Make your own free website on

Kaiser Wilhelm II -||- Wilhelm's Chancellors -||- Admiral von Tirpitz and the Naval Race -||- Alliance with Austria-Hungary -||- Relations with Europe -||- Internal Discontent and new Social Orders -||- Industry and Economy -||- The Schlieffin Plan -||- World War I

~~~~~-To Wilhelm II's Germany-~~~~~

Tirpitz, Mahan, and the Naval Race

It can be argued that the American Naval Admiral Mahan instigated the mess.  His book spoke of the importance of a Navy to be a world power.  He drew examples from Great Britain, whose Navy was the greatest in the world.  He credited the Navy as the reason why Britain was a great world power, with colonies all around the world. 

            The Kaiser read this book many times.  He eventually said that he was ‘not reading but devouring Mahan’s book’. 

The German Secretary of the Navy- Admiral von Tirpitz, used the opportunity to increase Naval funding and perhaps for a brief time, make the navy more important than the army.  Tirpitz was a masterful politician, and often found ways to pass Navy Laws before the Reichstag’s approval. 

The Kaiser fell for the bait, and propaganda was spread to increase German nationalism in Imperialism and the Navy.  The Navy they said, would be used to increase Germany’s already powerful standing in the world.  Lands would be taken in Africa and Asia, as was the German right.  Back then, there was the widespread belief that the German/Aryan race was superior.  However, Germany entered the Colonial race too late (since Bismarck thought it unimportant) and only gained a few worthless colonies in Africa, a few small islands in the Pacific, and a tiny part of China.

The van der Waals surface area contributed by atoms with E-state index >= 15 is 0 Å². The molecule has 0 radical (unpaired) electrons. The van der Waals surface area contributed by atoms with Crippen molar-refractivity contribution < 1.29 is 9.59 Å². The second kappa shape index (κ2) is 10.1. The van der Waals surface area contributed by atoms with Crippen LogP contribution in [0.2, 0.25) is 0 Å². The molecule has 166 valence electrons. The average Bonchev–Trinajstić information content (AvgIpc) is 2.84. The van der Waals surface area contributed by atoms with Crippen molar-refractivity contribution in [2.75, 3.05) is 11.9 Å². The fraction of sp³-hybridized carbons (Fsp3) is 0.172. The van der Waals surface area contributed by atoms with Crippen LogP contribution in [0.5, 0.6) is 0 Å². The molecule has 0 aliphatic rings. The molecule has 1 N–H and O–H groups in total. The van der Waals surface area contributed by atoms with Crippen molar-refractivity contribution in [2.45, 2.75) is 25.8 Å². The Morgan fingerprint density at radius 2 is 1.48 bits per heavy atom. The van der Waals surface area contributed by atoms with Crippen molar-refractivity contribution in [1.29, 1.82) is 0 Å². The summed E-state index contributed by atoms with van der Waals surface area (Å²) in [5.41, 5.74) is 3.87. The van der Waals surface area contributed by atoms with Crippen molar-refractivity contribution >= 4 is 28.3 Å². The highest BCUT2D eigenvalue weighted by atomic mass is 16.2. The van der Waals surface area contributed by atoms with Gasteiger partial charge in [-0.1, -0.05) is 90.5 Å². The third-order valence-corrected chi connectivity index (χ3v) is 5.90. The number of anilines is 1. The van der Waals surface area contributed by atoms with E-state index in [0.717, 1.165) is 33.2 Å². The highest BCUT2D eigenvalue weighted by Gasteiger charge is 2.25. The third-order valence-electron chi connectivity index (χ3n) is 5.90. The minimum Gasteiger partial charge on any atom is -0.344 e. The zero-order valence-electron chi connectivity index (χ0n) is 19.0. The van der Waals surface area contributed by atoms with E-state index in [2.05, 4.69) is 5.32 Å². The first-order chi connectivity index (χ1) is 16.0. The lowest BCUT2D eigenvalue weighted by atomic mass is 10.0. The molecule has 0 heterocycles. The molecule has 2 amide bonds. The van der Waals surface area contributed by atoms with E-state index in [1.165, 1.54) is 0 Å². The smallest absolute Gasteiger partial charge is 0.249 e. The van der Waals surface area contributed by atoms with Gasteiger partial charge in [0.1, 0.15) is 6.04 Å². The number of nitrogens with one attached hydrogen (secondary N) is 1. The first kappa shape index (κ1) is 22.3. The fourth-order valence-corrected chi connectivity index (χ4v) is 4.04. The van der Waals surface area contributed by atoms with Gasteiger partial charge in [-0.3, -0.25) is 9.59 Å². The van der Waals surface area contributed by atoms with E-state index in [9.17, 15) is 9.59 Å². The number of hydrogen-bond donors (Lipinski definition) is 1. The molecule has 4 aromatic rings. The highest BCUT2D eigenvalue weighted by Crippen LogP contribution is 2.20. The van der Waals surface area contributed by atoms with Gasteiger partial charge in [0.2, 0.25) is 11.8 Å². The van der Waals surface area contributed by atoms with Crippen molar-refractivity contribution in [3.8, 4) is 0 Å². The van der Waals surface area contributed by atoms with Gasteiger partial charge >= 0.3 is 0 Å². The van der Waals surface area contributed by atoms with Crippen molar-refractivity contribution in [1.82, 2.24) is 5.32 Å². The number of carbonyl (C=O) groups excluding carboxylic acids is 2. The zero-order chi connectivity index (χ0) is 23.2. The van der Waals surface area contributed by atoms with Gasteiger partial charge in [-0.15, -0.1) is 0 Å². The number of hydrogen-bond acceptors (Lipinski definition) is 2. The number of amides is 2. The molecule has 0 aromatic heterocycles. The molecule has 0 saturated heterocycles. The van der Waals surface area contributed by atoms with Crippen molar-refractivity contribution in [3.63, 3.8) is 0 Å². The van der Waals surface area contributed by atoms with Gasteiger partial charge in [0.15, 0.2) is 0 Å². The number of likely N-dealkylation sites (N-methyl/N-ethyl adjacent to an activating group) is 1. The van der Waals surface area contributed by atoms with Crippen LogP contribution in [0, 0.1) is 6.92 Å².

The Navy did increase nationalism, and it became trendy for middle class sons to join it.  The German Navy would soon become the second largest in the world.

Yes, second largest, because Britain saw the numbers of battleships multiplying and shot back with more of their own.  They feared Germany, as the country had continuously shown great economic and political growth, outdoing that of Britain.  They also had a policy to have a Navy twice as large as any other nation’s in the World.

The British started to built Dreadnoughts.  These were battleships so technologically advanced that all other battleships were rendered obsolete overnight.  Try as they might, the German’s could not catch up, for they did not have the money to compete with Britain.  They had already squandered enough wealth on the army, navy and only heaven knows what else. 

The Navy Wars were a major defeat for Germany; socially, economically and politically.  Socially, the Germans had lost the battle and were not pleased.  It did however, increase nationalism against Britain.  Economically, the German’s exhausted their wealth, but this was easily recovered through industry and trade.  It was politically that the damage could not have been repaired.  Until that time, Britain had been willing to deal peacefully with Germany, but German fears of ‘encirclement’ brought upon the Navy wars and other diplomatic mistakes that severed true positive political ties with Britain.  Such fears would lead Britain to join the allies and be involved in the war.